Bread, pasta, rice, milk, yogurt, fruits and starchy vegetables (like potatoes, corn and yams) are examples of foods that contain carbohydrate. Carbohydrate is an important nutrient for your body. It gives you the energy (calories) that you need to function. Fibre, starch and sugars are the main kinds of carbohydrates. Starches and sugars will raise your blood glucose. Fibre will not.
The foods you choose, your meal timing and portion sizes will affect your blood glucose. Spreading carbohydrate containing foods evenly throughout the day helps keep your blood glucose at a consistent level. Here are some tips for choosing foods with carbohydrates:
- Choose higher fibre foods: whole grain foods and plant-based foods (like beans, lentils, nuts and seeds) have more fibre which helps you feel full longer, manage your weight and keep your bowel movements regular. The Canadian Diabetes Association recommends that adults have 25 to 50 grams of fibre each day. Recent surveys show that Canadian adults typically consume about 14 grams of fibre each day. Click here for a list of fibre rich foods to include in your diet.
- Choose lower glycemic index (GI) foods: the GI is a rating of how much a carbohydrate rich food will raise your blood glucose. The GI scale ranges from 1 to 100. The higher the number, the faster a food will raise your blood glucose. White bread or pure glucose has a rating of 100. Meat and fats don’t contain any carbohydrates, so they don’t have a GI rating. Vegetables (except corn, potatoes and yams), most fruits, nuts, beans and lentils and unsweetened dairy products are carbohydrate-rich foods that have a lower glycemic index. Choose lower GI foods to help control your blood glucose. This chart from the Canadian Diabetes Association can help.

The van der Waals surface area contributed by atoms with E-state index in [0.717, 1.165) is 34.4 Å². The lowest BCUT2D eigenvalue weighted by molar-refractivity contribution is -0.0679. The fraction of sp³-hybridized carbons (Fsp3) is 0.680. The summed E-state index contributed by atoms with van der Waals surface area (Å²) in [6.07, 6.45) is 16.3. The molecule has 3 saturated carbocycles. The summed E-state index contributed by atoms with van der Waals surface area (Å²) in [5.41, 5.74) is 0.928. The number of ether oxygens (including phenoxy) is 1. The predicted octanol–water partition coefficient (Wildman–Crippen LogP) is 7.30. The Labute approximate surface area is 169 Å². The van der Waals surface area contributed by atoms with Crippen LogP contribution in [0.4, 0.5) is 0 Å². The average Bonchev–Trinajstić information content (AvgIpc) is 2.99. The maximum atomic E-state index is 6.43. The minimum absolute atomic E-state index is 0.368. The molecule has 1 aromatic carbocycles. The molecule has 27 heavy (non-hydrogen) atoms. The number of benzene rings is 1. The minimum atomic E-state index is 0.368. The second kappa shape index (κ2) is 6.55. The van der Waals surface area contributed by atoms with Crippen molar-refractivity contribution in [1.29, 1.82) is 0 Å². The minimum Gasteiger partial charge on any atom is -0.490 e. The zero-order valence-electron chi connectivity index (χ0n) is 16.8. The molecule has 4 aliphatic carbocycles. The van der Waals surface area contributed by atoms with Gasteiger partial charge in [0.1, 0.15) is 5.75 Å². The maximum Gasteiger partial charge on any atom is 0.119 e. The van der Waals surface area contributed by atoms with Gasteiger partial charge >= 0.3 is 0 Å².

Meal planning and managing portion sizes can help you spread out the carbohydrate containing foods you eat throughout the day to keep your blood glucose steady. Here are some tips to get you started:
- Meal planning: plan to have regular meals throughout the day (four-six hours apart) to prevent high and low blood glucose levels. If meals are more than six hours apart, have a snack that has carbohydrate and protein like a piece of fruit with a handful of nuts, or a slice of whole grain bread with peanut butter or hummus. Make balanced meals that pair protein and healthy fats with foods high in fiber or low on the glycemic index.
- Manage portion sizes at each meal: a little trick is to use your hands to estimate the portion sizes of foods to have at each meal:
- For grains, starches and starchy vegetables (like corn and potato): choose a fist size amount
- For vegetables (not including starchy vegetables like corn and potato): choose two handfuls of vegetables
- For meat and alternatives: choose an amount up to the size of the palm of your hand, with the thickness of your pinky finger
- For fruits: choose a fist size amount
- For milk and alternatives: choose up to 250 mL (1 cup) of plain low-fat milk or fortified unsweetened soy beverage or 175 ml (¾ cup) of plain low-fat yogurt
- For fats, oil, mayonnaise and salad dressing: limit the amount used to no more than the tip of your thumb
Click here for a visual guide of portion sizes to help you plan your meals.
Participating in regular physical activity and maintaining a healthy body weight are also important lifestyle factors that can help you manage type 2 diabetes. Follow you healthcare provider’s recommendations for blood glucose monitoring and take medication as prescribed.
If you have more questions on how food can help you manage type 2 diabetes or pre-diabetes, call 8-1-1, Monday to Friday, from 9 am to 5 pm and ask to speak with a registered dietitian. This is a free service for British Columbians.